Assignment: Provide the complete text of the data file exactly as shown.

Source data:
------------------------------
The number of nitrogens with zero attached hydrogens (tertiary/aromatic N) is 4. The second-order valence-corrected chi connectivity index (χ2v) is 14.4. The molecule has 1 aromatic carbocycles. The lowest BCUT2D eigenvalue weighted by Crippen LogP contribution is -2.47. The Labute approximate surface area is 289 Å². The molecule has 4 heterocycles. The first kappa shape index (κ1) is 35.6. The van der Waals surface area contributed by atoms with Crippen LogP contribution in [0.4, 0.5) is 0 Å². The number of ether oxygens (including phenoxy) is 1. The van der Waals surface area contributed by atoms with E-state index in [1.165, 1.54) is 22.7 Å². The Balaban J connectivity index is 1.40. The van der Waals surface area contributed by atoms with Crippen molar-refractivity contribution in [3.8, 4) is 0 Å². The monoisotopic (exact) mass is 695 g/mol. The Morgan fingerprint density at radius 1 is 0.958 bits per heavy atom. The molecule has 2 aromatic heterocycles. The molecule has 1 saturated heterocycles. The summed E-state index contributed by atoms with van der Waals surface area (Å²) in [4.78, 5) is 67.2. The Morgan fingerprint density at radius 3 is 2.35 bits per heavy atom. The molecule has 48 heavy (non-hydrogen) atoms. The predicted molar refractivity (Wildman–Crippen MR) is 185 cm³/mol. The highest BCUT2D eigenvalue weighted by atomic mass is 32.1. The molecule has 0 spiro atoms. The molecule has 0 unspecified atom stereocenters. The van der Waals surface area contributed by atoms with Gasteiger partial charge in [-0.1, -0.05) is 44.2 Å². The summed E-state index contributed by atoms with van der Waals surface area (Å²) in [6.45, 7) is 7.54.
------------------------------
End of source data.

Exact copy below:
The number of nitrogens with zero attached hydrogens (tertiary/aromatic N) is 4. The second-order valence-corrected chi connectivity index (χ2v) is 14.4. The molecule has 1 aromatic carbocycles. The lowest BCUT2D eigenvalue weighted by Crippen LogP contribution is -2.47. The Labute approximate surface area is 289 Å². The molecule has 4 heterocycles. The first kappa shape index (κ1) is 35.6. The van der Waals surface area contributed by atoms with Crippen LogP contribution in [0.4, 0.5) is 0 Å². The number of ether oxygens (including phenoxy) is 1. The van der Waals surface area contributed by atoms with E-state index in [1.165, 1.54) is 22.7 Å². The Balaban J connectivity index is 1.40. The van der Waals surface area contributed by atoms with Crippen molar-refractivity contribution in [3.8, 4) is 0 Å². The monoisotopic (exact) mass is 695 g/mol. The Morgan fingerprint density at radius 1 is 0.958 bits per heavy atom. The molecule has 2 aromatic heterocycles. The molecule has 1 saturated heterocycles. The summed E-state index contributed by atoms with van der Waals surface area (Å²) in [4.78, 5) is 67.2. The Morgan fingerprint density at radius 3 is 2.35 bits per heavy atom. The molecule has 48 heavy (non-hydrogen) atoms. The predicted molar refractivity (Wildman–Crippen MR) is 185 cm³/mol. The highest BCUT2D eigenvalue weighted by atomic mass is 32.1. The molecule has 0 spiro atoms. The molecule has 0 unspecified atom stereocenters. The van der Waals surface area contributed by atoms with Gasteiger partial charge in [-0.1, -0.05) is 44.2 Å². The summed E-state index contributed by atoms with van der Waals surface area (Å²) in [6.45, 7) is 7.54.